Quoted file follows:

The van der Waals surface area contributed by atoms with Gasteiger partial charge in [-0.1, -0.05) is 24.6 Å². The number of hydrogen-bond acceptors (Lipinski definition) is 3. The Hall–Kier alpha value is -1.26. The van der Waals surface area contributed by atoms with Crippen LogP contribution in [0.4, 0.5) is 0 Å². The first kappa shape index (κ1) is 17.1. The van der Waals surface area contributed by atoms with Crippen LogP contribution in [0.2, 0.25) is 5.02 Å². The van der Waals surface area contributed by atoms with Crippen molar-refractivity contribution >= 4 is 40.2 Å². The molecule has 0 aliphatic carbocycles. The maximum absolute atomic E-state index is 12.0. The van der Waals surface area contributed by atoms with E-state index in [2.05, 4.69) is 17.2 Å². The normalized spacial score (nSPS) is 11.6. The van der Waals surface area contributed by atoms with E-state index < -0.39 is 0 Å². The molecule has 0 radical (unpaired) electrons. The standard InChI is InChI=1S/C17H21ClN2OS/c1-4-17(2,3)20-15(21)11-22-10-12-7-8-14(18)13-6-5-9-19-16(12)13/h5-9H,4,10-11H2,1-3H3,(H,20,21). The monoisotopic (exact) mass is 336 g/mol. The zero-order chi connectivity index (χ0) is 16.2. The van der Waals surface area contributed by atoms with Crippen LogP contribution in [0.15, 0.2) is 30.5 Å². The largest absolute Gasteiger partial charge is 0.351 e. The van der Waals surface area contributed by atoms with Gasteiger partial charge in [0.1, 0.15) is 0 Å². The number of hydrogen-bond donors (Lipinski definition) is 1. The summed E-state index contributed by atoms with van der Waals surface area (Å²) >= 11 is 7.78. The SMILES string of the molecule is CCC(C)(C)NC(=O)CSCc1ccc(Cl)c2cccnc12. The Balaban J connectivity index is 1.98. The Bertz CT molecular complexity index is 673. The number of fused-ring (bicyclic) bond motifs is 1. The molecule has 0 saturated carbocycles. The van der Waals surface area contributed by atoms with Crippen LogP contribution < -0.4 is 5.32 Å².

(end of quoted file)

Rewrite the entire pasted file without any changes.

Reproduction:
The van der Waals surface area contributed by atoms with Gasteiger partial charge in [-0.1, -0.05) is 24.6 Å². The number of hydrogen-bond acceptors (Lipinski definition) is 3. The Hall–Kier alpha value is -1.26. The van der Waals surface area contributed by atoms with Crippen LogP contribution in [0.4, 0.5) is 0 Å². The first kappa shape index (κ1) is 17.1. The van der Waals surface area contributed by atoms with Crippen LogP contribution in [0.2, 0.25) is 5.02 Å². The van der Waals surface area contributed by atoms with Crippen molar-refractivity contribution >= 4 is 40.2 Å². The molecule has 0 aliphatic carbocycles. The maximum absolute atomic E-state index is 12.0. The van der Waals surface area contributed by atoms with E-state index in [2.05, 4.69) is 17.2 Å². The normalized spacial score (nSPS) is 11.6. The van der Waals surface area contributed by atoms with E-state index < -0.39 is 0 Å². The molecule has 0 radical (unpaired) electrons. The standard InChI is InChI=1S/C17H21ClN2OS/c1-4-17(2,3)20-15(21)11-22-10-12-7-8-14(18)13-6-5-9-19-16(12)13/h5-9H,4,10-11H2,1-3H3,(H,20,21). The monoisotopic (exact) mass is 336 g/mol. The zero-order chi connectivity index (χ0) is 16.2. The van der Waals surface area contributed by atoms with Crippen LogP contribution in [0.15, 0.2) is 30.5 Å². The largest absolute Gasteiger partial charge is 0.351 e. The van der Waals surface area contributed by atoms with Gasteiger partial charge in [0.1, 0.15) is 0 Å². The number of hydrogen-bond donors (Lipinski definition) is 1. The summed E-state index contributed by atoms with van der Waals surface area (Å²) >= 11 is 7.78. The SMILES string of the molecule is CCC(C)(C)NC(=O)CSCc1ccc(Cl)c2cccnc12. The Balaban J connectivity index is 1.98. The Bertz CT molecular complexity index is 673. The number of fused-ring (bicyclic) bond motifs is 1. The molecule has 0 saturated carbocycles. The van der Waals surface area contributed by atoms with Crippen LogP contribution < -0.4 is 5.32 Å².